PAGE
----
Recently, POGZ is found to be important for normal learning in a habituation paradigm in Drosophila ; however, the significance of disease-associated de novo mutations remains unclear. Here, we report the first functional characterization of de novo POGZ mutations identified in sporadic ASD cases. Our results indicate that ASD-associated de novo mutations disrupt the DNA-binding activity of POGZ, an effect likely to result in the perturbation of chromatin function and the neuronal transcription network. Given that chromatin regulation plays an essential role in gene expression and cellular function, the disruption of chromatin-related mechanisms causes pathological effects on brain function [2, 16]. Importantly, 8 out of 14 recurrently mutated high-confidence ASD risk gene products, including POGZ, ADNP, ARID1B, CHD2, KDM5B, SUV420H1, ASH1L, and CHD8, are likely to be chromatin regulators ; this finding indicates the critical involvement of chromatin regulation and function in the etiology of ASD [2, 16]. Interestingly, it has been suggested that POGZ cooperatively regulates chromatin structure and gene expression during human neurodevelopment in combination with a chromatin modifier CHD8, which harbors the largest number of loss-of-function mutations in sporadic ASD [5, 17–19]. Taken together, these findings indicate that both POGZ and CHD8 may be strongly associated with ASD risk; however the way in which these disruptive de novo mutations of chromatin regulators are involved in ASD risk remains unclear [17–19]. It is important to identify the transcriptional targets of POGZ and CHD8 as well as the biological significance of the disruptive de novo mutations.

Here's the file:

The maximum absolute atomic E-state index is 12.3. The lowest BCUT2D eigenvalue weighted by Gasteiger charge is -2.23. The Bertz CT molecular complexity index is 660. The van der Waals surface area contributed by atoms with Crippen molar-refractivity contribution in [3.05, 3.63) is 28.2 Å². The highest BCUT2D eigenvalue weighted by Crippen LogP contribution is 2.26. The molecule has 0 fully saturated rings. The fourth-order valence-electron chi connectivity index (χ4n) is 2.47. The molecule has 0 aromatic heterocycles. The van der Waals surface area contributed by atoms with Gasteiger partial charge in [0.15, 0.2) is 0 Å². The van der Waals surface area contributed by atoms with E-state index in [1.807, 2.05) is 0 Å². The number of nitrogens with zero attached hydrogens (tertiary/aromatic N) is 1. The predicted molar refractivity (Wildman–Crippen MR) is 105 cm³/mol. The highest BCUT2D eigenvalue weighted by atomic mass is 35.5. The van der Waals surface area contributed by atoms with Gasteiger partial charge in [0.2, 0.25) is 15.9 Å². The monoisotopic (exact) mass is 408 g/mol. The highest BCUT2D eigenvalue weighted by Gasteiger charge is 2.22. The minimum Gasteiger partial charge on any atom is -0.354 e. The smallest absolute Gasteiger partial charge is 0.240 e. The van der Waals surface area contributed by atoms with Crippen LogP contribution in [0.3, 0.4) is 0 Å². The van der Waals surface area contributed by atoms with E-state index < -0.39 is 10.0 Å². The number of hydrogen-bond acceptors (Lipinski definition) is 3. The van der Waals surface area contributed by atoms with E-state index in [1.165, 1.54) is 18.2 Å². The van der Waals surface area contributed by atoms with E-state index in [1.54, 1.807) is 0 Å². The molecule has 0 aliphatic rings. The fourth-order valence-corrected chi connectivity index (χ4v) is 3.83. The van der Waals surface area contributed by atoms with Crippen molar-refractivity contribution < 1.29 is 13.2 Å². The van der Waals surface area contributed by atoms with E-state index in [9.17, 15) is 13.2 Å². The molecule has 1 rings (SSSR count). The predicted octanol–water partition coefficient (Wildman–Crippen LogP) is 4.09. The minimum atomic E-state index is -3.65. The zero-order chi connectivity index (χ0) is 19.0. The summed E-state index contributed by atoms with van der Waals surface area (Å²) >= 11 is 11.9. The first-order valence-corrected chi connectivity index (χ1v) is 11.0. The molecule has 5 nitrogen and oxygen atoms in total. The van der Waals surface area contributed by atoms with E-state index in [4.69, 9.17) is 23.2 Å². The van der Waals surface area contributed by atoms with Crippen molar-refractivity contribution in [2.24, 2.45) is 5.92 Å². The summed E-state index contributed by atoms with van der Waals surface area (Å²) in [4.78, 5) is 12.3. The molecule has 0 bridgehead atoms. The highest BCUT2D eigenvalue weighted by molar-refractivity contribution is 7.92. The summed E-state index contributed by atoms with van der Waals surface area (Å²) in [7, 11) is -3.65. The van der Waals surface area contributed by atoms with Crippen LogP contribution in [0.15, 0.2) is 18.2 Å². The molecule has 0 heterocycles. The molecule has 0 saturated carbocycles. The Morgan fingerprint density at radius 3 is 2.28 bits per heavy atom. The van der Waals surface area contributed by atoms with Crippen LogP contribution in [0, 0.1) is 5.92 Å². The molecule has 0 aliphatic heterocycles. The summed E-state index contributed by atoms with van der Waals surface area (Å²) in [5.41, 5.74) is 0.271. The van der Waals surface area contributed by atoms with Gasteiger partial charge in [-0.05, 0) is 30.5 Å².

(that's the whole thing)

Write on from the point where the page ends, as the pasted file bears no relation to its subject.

Many genes are shown to be associated with ID as well as ASD. Recent studies show that candidate ID- and ASD-associated genes are likely to be largely overlapping . As expected, in addition to ASD [4–8], de novo POGZ mutations are frequently found also in patients with intellectual disability [7, 9–11]. Patients with POGZ mutations show borderline-moderate ID  and lower IQ score . Therefore, identification of the significance of disease-associated de novo mutations in the POGZ may unravel the common neural systems associated with ASD and ID.
Our current results, which indicate that de novo mutations in POGZ impair the DNA-binding activity of POGZ, significantly contribute to understanding the molecular link between chromatin remodeling and ASD. Further analysis of the function of de novo mutations in chromatin regulators will provide important clues to the molecular pathophysiology of ASD.
autism spectrum disorder
centromere protein-B-like DNA binding
O’Roak BJ, Deriziotis P, Lee C, Vives L, Schwartz JJ, Giriajan S, et al. Exome sequencing in sporadic autism spectrum disorders identifies severe de novo mutations. Nat Genet. 2011;43:585–9.
De Rubeis S, He X, Goldberg AP, Poultney CS, Samocha K, Cicek AE, et al. Synaptic, transcriptional and chromatin genes disrupted in autism. Nature. 2014;515:209–15.
Iossifov I, O'Roak BJ, Sanders SJ, Ronemus M, Krumm N, Levy D, et al. The contribution of de novo coding mutations to autism spectrum disorder. Nature. 2014;515:216–21.
Krumm N, O’Roak BJ, Shendure J, Eichler EE. A de novo convergence of autism genetics and molecular neuroscience. Trends Neurosci. 2014;37:95–105.
Sanders SJ, He X, Willsey AJ, Ercan-Sencicek AG, Samocha KE, Cicek AE, et al. Insights into autism spectrum disorder genomic architecture and biology from 71 risk loci. Neuron. 2015;87:1215–33.
Fukai R, Hiraki Y, Yofune H, Tsurusaki Y, Nakashima M, Saitsu H, et al. A case of autism spectrum disorder arising from a de novo missense mutation in POGZ. J Hum Genet. 2015;60:277–9.
Stessman HAF, Willemsen MH, Fenckova M, Penn O, Hoischen A, Xiong B, et al. Disruption of POGZ is associated with intellectual disability and autism spectrum disorders. Am J Hum Genet. 2016;98:541–52.